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http://dx.doi.org/10.1021/acs.jmedchem.5b00710DOI Listing
http://www.ncbi.nlm.nih.gov/pmc/articles/PMC4777322PMC
August 2015

Image-guided radiotherapy platform using single nodule conditional lung cancer mouse models.

Nat Commun 2014 Dec 18;5:5870. Epub 2014 Dec 18.

1] Department of Medicine, Harvard Medical School, Boston, Massachusetts 02115, USA [2] Lowe Center for Thoracic Oncology, Department of Medical Oncology, Dana-Farber Cancer Institute, Boston, Massachusetts 02215, USA [3] Department of Medical Oncology, Dana-Farber Cancer Institute, Boston, Massachusetts 02215, USA.

Close resemblance of murine and human trials is essential to achieve the best predictive value of animal-based translational cancer research. Kras-driven genetically engineered mouse models of non-small-cell lung cancer faithfully predict the response of human lung cancers to systemic chemotherapy. Owing to development of multifocal disease, however, these models have not been usable in studies of outcomes following focal radiotherapy (RT). We report the development of a preclinical platform to deliver state-of-the-art image-guided RT in these models. Presence of a single tumour as usually diagnosed in patients is modelled by confined injection of adenoviral Cre recombinase. Furthermore, three-dimensional conformal planning and state-of-the-art image-guided dose delivery are performed as in humans. We evaluate treatment efficacies of two different radiation regimens and find that Kras-driven tumours can temporarily be stabilized upon RT, whereas additional loss of either Lkb1 or p53 renders these lesions less responsive to RT.
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http://dx.doi.org/10.1038/ncomms6870DOI Listing
http://www.ncbi.nlm.nih.gov/pmc/articles/PMC4271540PMC
December 2014

Targeting transcriptional addictions in small cell lung cancer with a covalent CDK7 inhibitor.

Cancer Cell 2014 Dec;26(6):909-922

Department of Medical Oncology, Dana-Farber Cancer Institute, Harvard Medical School, Boston, MA 02115, USA; Belfer Institute for Applied Cancer Science, Dana-Farber Cancer Institute, Boston, MA 02115, USA. Electronic address:

Small cell lung cancer (SCLC) is an aggressive disease with high mortality, and the identification of effective pharmacological strategies to target SCLC biology represents an urgent need. Using a high-throughput cellular screen of a diverse chemical library, we observe that SCLC is sensitive to transcription-targeting drugs, in particular to THZ1, a recently identified covalent inhibitor of cyclin-dependent kinase 7. We find that expression of super-enhancer-associated transcription factor genes, including MYC family proto-oncogenes and neuroendocrine lineage-specific factors, is highly vulnerability to THZ1 treatment. We propose that downregulation of these transcription factors contributes, in part, to SCLC sensitivity to transcriptional inhibitors and that THZ1 represents a prototype drug for tailored SCLC therapy.
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http://dx.doi.org/10.1016/j.ccell.2014.10.019DOI Listing
http://www.ncbi.nlm.nih.gov/pmc/articles/PMC4261156PMC
December 2014

Mutant IDH inhibits HNF-4α to block hepatocyte differentiation and promote biliary cancer.

Nature 2014 Sep 2;513(7516):110-4. Epub 2014 Jul 2.

Massachusetts General Hospital Cancer Center, Harvard Medical School, Boston, Massachusetts 02114, USA.

Mutations in isocitrate dehydrogenase 1 (IDH1) and IDH2 are among the most common genetic alterations in intrahepatic cholangiocarcinoma (IHCC), a deadly liver cancer. Mutant IDH proteins in IHCC and other malignancies acquire an abnormal enzymatic activity allowing them to convert α-ketoglutarate (αKG) to 2-hydroxyglutarate (2HG), which inhibits the activity of multiple αKG-dependent dioxygenases, and results in alterations in cell differentiation, survival, and extracellular matrix maturation. However, the molecular pathways by which IDH mutations lead to tumour formation remain unclear. Here we show that mutant IDH blocks liver progenitor cells from undergoing hepatocyte differentiation through the production of 2HG and suppression of HNF-4α, a master regulator of hepatocyte identity and quiescence. Correspondingly, genetically engineered mouse models expressing mutant IDH in the adult liver show an aberrant response to hepatic injury, characterized by HNF-4α silencing, impaired hepatocyte differentiation, and markedly elevated levels of cell proliferation. Moreover, IDH and Kras mutations, genetic alterations that co-exist in a subset of human IHCCs, cooperate to drive the expansion of liver progenitor cells, development of premalignant biliary lesions, and progression to metastatic IHCC. These studies provide a functional link between IDH mutations, hepatic cell fate, and IHCC pathogenesis, and present a novel genetically engineered mouse model of IDH-driven malignancy.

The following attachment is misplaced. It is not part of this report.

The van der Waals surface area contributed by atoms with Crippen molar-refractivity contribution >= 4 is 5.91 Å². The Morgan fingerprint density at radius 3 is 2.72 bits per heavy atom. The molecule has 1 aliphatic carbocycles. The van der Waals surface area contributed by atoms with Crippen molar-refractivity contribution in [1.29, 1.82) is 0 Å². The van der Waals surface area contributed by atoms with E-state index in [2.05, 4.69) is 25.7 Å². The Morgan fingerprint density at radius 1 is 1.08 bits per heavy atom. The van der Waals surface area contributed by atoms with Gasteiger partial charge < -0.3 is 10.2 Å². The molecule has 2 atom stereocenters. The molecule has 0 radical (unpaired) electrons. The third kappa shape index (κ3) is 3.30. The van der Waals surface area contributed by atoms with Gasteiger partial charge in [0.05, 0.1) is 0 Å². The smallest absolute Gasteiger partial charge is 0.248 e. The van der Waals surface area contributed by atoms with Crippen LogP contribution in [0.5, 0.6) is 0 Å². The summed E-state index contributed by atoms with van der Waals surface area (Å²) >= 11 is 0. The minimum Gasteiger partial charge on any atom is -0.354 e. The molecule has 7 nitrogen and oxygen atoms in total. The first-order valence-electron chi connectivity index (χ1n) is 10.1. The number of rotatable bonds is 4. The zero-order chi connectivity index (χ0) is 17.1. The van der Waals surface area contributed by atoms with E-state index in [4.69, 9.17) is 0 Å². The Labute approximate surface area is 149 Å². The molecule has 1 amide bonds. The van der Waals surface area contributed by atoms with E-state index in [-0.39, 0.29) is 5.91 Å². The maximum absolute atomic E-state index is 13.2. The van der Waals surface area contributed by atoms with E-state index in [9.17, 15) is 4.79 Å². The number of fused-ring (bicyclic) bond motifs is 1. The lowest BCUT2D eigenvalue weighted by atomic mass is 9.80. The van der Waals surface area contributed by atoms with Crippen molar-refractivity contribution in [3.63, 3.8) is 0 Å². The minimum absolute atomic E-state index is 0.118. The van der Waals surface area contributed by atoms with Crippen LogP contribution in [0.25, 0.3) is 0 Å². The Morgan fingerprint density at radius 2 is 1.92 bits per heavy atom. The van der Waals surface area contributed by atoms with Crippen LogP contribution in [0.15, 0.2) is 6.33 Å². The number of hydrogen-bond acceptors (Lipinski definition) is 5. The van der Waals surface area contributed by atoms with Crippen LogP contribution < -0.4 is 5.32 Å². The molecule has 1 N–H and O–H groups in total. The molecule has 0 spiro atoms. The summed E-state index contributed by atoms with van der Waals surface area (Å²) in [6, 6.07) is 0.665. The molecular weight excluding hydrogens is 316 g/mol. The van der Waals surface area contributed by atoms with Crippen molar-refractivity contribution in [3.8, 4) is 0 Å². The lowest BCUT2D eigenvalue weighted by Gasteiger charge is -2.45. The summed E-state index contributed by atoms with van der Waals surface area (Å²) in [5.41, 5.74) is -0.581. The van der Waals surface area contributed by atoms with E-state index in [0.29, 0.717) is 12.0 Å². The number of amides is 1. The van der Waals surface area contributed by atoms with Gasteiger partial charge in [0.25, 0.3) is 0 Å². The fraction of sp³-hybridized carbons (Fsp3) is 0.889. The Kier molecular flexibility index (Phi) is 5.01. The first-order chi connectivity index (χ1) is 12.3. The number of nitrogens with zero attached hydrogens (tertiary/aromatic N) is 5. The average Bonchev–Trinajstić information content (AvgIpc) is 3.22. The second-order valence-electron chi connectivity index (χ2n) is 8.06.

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http://dx.doi.org/10.1038/nature13441DOI Listing
http://www.ncbi.nlm.nih.gov/pmc/articles/PMC4499230PMC
September 2014

Kinase domain activation of FGFR2 yields high-grade lung adenocarcinoma sensitive to a Pan-FGFR inhibitor in a mouse model of NSCLC.

Cancer Res 2014 Sep 17;74(17):4676-84. Epub 2014 Jul 17.

Department of Medicine, Dana Farber Cancer Institute, Boston, Massachusetts. Harvard Medical School, Boston, Massachusetts. Ludwig Institute for Cancer, Cambridge, Massachusetts. Belfer Institute for Applied Cancer Science, Boston, Massachusetts.

Somatic mutations in FGFR2 are present in 4% to 5% of patients diagnosed with non-small cell lung cancer (NSCLC). Amplification and mutations in FGFR genes have been identified in patients with NSCLCs, and clinical trials are testing the efficacy of anti-FGFR therapies. FGFR2 and other FGFR kinase family gene alterations have been found in both lung squamous cell carcinoma and lung adenocarcinoma, although mouse models of FGFR-driven lung cancers have not been reported. Here, we generated a genetically engineered mouse model (GEMM) of NSCLC driven by a kinase domain mutation in FGFR2. Combined with p53 ablation, primary grade 3/4 adenocarcinoma was induced in the lung epithelial compartment exhibiting locally invasive and pleiotropic tendencies largely made up of multinucleated cells. Tumors were acutely sensitive to pan-FGFR inhibition. This is the first FGFR2-driven lung cancer GEMM, which can be applied across different cancer indications in a preclinical setting.
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http://dx.doi.org/10.1158/0008-5472.CAN-13-3218DOI Listing
http://www.ncbi.nlm.nih.gov/pmc/articles/PMC4154986PMC
September 2014